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Industries or companies aim at reducing three types of transport costs: (a) the first cost is one for moving goods; (b) the second is the cost of moving ideas; (c) finally, the third cost industries will be aiming to reduce is the cost of moving people (Glaeser, 2010). These three costs can be decreased by the industrial agglomeration. Therefore, agglomeration occurs when industries or firms want to be located near their customers or suppliers. Another approach that explains how agglomeration happens is the theory of labor market. Agglomeration is also experienced when companies want to understand the mysteries of the trade. Firms, such as those located in the Silicon Valley, became agglomerated because the industries wanted to learn from each other and, in the process, increase their rate of innovation (Glaeser & National Bureau of Economic Research, 2010). Many industries across the world are experiencing substantial variations due to globalization, liberation, and technological changes. For this reason, many firms are not willing to be left behind, and the only solution to this is the agglomeration.

  • Is Free Trade Always The Optimum Trade Policy? Assess the Arguments on Both Sides

There is no consensus on the free trade, and this has generated a series of debates. Since the end of the Second World War, the Western world has been on the lead in the quest for the free trade among nations (Hanson & Zott, 2013). Whenever people think of free trade, they almost invariably believe that the increase in economies will be efficiency stimulated by free trade. In this way, free trade can be described as the optimum trade policy. The point is that the purpose of any trade is to increase profits. Free trade thus becomes amazing in its ability to allow an economy to specialize in a comparative advantage. Opponents of free trade give three reasons as to why free trade is ineffective (Hanson & Zott, 2013). They say that this process stimulates the unbalanced development, economic dependence and environmental problems. Conversely, proponents of free trade cite more advantages of this phenomenon. According to the proponents, free trade increases the efficiency and production. Free trade ensures that different countries focus their resources to what they can make best. Another point raised by proponents of the free trade is that it stimulates economic growth and brings more employment in the economy (Hanson & Zott, 2013). If a country is short of labor, another state can freely provide the labor without any limitation. One more benefit associated with free trade is that it raises consumer satisfaction. Consumers are able to appreciate inexpensive and a range of goods from around the world. Therefore, it can be concluded that free trade is the optimum trade policy that can take the global world economy to the next level (Hanson & Zott, 2013).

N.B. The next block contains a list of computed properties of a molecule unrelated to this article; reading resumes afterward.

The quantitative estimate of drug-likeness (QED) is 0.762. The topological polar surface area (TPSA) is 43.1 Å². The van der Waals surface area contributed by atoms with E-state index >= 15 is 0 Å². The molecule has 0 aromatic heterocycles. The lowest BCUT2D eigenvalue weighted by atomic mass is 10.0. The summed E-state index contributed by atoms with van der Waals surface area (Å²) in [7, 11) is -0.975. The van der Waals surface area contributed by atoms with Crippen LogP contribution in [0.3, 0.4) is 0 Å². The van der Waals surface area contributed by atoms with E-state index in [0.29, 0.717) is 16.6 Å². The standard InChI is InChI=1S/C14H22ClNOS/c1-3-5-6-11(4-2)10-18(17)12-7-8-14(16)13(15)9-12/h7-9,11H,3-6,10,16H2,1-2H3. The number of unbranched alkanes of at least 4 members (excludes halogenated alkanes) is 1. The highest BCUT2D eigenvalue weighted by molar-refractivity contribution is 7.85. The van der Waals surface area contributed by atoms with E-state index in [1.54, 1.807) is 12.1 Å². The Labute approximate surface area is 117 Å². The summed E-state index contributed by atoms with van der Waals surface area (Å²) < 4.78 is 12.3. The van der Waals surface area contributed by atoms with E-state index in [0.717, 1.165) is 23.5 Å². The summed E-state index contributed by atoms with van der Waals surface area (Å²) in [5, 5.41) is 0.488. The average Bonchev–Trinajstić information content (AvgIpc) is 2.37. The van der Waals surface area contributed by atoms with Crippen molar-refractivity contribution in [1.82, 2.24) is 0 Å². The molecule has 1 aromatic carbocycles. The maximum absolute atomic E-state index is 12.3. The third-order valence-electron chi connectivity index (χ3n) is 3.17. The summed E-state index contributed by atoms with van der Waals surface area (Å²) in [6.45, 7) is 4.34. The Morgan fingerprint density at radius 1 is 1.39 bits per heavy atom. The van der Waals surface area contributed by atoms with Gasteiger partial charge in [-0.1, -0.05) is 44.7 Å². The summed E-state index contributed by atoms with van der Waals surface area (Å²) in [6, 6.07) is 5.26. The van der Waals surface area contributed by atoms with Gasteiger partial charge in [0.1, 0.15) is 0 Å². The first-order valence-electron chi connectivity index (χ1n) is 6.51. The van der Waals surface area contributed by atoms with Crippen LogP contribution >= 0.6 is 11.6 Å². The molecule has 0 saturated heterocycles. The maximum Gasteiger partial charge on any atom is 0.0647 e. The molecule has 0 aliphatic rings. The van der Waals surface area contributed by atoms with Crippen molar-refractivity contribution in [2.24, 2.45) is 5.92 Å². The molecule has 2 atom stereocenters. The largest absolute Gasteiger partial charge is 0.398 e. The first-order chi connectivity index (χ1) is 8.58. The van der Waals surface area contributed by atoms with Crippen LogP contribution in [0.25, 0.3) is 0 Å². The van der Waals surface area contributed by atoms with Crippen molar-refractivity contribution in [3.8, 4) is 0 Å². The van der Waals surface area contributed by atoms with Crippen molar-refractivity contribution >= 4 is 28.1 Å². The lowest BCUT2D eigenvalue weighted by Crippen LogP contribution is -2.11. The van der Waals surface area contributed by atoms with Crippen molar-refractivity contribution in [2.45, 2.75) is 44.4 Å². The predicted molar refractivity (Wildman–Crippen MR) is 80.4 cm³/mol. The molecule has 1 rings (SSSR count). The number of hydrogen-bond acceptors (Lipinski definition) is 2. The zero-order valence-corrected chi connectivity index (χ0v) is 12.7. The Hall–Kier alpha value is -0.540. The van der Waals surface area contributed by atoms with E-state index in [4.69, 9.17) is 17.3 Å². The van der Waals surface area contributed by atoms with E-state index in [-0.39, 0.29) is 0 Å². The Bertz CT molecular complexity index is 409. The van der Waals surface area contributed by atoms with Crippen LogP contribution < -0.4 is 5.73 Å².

Liberalization of International Capital Flows

In the early 1990s, emerging markings such as those in Asia and Latin America experienced an increase in the international private capital flows (Nunnenkamp, 2001). An expansion in capital flows helped these countries to get the improved investments and generate welfare gains. However, crises in the international capital flows in the 1980s-2000s have offered the way forward on liberalization of capital flows (Nunnenkamp, 2001). Liberalization could be the major driving force and trend on countries’ financial reform. In the recent decades, capital flows have intensified and have become the crucial feature of the global monetary systems. Liberalization of international capital flows can offer significant benefits to different countries. Nevertheless, a country’s volatility and size can bring increased risks (Nunnenkamp, 2001). International capital flows may promote countries’ financial competitiveness, enhance efficiency and encourage investment. On the other hand, when international capital flows become liberalized, a country is exposed to financial risks, especially if there are gaps in the financial and institutional infrastructure. Rapid capital inflows or disruptive outflows can also bring policy challenges (Nunnenkamp, 2001). Liberalization of the international capital flows requires well timed, planned and sequenced policies to ensure benefits outweighing the costs.

  • United States Provision of Benign Leadership for the Common Interests of Global Capitalism

Capitalism is a system, in which ownership and investment of the factors of production, circulation and conversation of prosperity is in the hands of a few people (Hutton & Giddens, 2000). With the end of the Cold war in 1989, national priorities changed, and the western allies assigned a higher priority to their own economic and national interests. At the begging of the twenty first century, the pervasiveness and power of the American capitalism has become a common wisdom. The equation that links open markets to democratic institutions has become a concept that is commonly accepted in the world. The United States has been the force behind the development of capitalism in the modern world (Hutton & Giddens, 2000). Capitalism has been cited as the most effective system in the allocation of resources to promote economic development and grant individual liberties. The US has played a role of an informal empire that is helping to promote capital movements and free trade. United States has promoted free trade and financed global capitalism. It has achieved this by controlling world officialdoms like the World Bank (Hutton & Giddens, 2000).